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More than 5,000 people were killed in the U.S. on motorcycles in 2015 with fatalities projected to skyrocket by 10 percent over the previous year.

While total traffic fatalities continue to drop, motorcyclist fatalities in 2015 reached levels not often seen (5,010 deaths).  The year 2015 was only the third year in U.S. history that motorcyclist fatalities eclipsed 5,000 people, according to a new report by the Governors Highway Safety Association (GHSA) called Motorcyclist Traffic Fatalities by State: 2015 Preliminary Data.

“These sobering findings provide a stark reminder of how susceptible motorcyclists are to fatal and life-threatening injuries,” says Richard Retting, who co-authored the report with Heather Rothenberg. “The risk of motorcycle crashes and fatalities is compounded by factors such as alcohol and drug use, increased speed limits, the repeal of state helmet laws, and a record number of vehicles on U.S. roads. Concerted efforts are needed to reduce this tragic loss of life.”

Why are motorcyclist fatalities on the rise?

Overall traffic fatalities have declined by more than 20 percent since the mid-1990s, but annual motorcycle fatalities have more than doubled during that time.

The GHSA suggests five reasons for the 2015 increase:

  1. Absence of helmet laws. Thirty-two states lack helmet use laws. Michigan’s motorcyclist fatality rate increased by 23 percent since the state repealed an all-rider helmet law in 2012. The GHSA reports that helmets reduce head and brain injuries and decrease the risk of dying in a crash by 37 percent. However, only 19 states require helmets for all riders and three states (Illinois, Iowa and New Hampshire) have no helmet requirements.  The GHSA said every year bills are introduced across the country to “repeal or weaken universal helmet use laws.” The National Highways Traffic Safety Admission reports in a 2014 study that 89 percent of motorcyclists in “universal law states” use helmets, while 48 percent of motorcyclists in the other states wear a helmet.
  2. Alcohol. A higher percentage of motorcyclists were killed in alcohol-related crashes (29%) than people in passenger vehicles (22%), light trucks (22%) and large trucks (2%).
  3. Limited safety enhancements. Motorcyclists are just as susceptible to injuries in a crash as they were decades ago, while car-related fatalities have dropped because of “steady enhancements in vehicle crashworthiness and crash avoidance technology.” The GHSA says adding antilock brake system (ABS) to all motorcycles would decrease deaths because it would prevent wheels from locking.
  4. Speeding. As speed increases, accidents are more likely to result in serious injury or death.
  5. Invalid licensure. Unlicensed motorcycle drivers or those with invalid licenses may be less qualified to operate motorcycles and may be at greater risk of injury.

States with the most motorcyclist fatalities

The GHSA reports that 31 states saw their motorcyclist fatality numbers increase in 2015 with 16 states decreasing and three states and Washington D.C. remaining constant with fatalities in the previous year.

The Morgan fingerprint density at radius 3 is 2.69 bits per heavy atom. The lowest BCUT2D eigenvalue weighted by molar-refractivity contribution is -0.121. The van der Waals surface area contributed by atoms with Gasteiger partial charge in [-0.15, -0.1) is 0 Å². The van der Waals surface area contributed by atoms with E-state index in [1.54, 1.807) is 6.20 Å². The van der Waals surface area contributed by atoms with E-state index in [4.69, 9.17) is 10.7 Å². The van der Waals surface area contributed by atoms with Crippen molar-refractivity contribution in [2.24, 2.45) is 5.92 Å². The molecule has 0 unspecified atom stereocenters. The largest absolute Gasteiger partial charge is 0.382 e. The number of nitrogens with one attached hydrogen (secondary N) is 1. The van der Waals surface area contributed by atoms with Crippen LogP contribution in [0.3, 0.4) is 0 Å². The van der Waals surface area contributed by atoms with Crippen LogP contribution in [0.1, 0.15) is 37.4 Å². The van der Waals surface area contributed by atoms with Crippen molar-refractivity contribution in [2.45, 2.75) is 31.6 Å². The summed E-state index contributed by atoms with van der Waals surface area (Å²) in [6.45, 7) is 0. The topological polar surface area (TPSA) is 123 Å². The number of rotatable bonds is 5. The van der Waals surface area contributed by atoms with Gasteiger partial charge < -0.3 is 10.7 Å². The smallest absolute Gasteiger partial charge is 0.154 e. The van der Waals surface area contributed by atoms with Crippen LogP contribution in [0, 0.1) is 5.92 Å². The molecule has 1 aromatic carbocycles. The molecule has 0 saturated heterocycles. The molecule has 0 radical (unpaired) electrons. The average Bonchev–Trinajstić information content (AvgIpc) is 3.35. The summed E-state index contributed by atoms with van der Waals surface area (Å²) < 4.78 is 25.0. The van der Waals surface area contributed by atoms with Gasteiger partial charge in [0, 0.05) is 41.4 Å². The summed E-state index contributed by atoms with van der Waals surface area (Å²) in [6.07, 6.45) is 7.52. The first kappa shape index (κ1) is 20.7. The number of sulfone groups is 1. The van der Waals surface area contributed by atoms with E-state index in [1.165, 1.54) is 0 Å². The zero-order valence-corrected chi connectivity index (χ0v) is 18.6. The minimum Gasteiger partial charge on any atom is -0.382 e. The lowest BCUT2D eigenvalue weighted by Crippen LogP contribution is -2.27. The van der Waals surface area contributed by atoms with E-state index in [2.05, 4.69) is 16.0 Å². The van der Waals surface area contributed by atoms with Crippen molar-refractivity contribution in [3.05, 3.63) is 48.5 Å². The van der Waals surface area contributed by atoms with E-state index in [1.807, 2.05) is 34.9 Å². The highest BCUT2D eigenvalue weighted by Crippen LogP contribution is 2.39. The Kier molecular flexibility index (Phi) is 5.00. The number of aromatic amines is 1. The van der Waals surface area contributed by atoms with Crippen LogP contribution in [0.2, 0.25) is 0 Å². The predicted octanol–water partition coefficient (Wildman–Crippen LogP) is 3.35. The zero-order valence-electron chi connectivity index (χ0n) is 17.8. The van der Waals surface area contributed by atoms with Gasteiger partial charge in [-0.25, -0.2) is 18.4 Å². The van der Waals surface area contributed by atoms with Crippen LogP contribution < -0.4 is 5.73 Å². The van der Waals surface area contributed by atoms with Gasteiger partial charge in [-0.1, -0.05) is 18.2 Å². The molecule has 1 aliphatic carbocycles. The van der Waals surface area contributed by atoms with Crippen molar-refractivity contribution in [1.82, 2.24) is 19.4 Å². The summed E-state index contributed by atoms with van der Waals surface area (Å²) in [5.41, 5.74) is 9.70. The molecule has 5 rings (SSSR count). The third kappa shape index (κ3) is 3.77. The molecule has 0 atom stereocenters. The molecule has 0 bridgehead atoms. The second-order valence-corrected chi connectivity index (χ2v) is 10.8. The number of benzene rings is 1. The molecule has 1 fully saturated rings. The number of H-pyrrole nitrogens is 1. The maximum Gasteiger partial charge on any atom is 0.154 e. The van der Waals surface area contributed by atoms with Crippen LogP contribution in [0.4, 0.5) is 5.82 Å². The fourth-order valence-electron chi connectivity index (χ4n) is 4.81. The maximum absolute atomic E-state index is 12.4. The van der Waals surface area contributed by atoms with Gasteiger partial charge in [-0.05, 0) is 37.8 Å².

The following states had the most motorcyclist fatalities (California, Florida and Texas accounted for 31 percent of all the motorcyclist fatalities):

  • Florida – 550
  • California – 489
  • Texas – 455
  • North Carolina – 185
  • South Carolina – 184

These states had the highest percentage increase from 2014 to 2015:

  • Maine – 182%
  • Vermont – 71%
  • South Carolina – 53%
  • New Hampshire – 53%
  • Wyoming – 50%

When sorted by percentage of total traffic deaths, the following states had the highest percentages of motorcyclist deaths:

  • Hawaii – 26%
  • Connecticut – 22%
  • Nevada – 22%
  • Colorado – 19%
  • Rhode Island – 19%
  • Florida – 19%

5 ways motorcyclists can stay safe

The GHSA offers these suggestions to stay safe when riding a motorcycle:

  1. Always wear a DOT-compliant helmet, even when not required by state law.
  2. Wear bright-colored clothing to make it easier to be seen by other drivers.
  3. Never ride impaired by alcohol or other drugs.
  4. Obey posted speed limits.
  5. When buying a new motorcycle, choose one with antilock brakes, which have been shown to decrease fatal motorcycle crashes.

“State and national data illustrate that motorcyclists are far more likely to be injured or killed in a crash than motor vehicle occupants,” says GHSA Executive Director Jonathan Adkins. “GHSA and its members will continue to support the development, implementation, and evaluation of evidence-based motorcycle safety countermeasures to improve rider safety and, ultimately, save lives.”

Buy the right motorcycle insurance

Shop online to compare insurance quotes from several companies and take advantage of all discounts that may be available to you. Here are five ways you can save on motorcycle insurance:

  1. Bundle your motorcycle insurance with other insurance.
  2. Maintain a good driving record.
  3. Northern riders should look into a “lay-up” policy, which allows motorcyclists to suspend all but comprehensive coverage during the winter months.
  4. Most insurers provide discounts of at least 5 percent for those who complete a safety course.
  5. Equip your motorcycle with a GPS locating device, which can yield savings as much as 20 percent and may cause some companies to waive your deductible.

Safety statistics show that motorcyclists should make sure they have the right motorcycle insurance. The good news is that motorcycle insurance can be affordable – potentially costing less than $100 annually.

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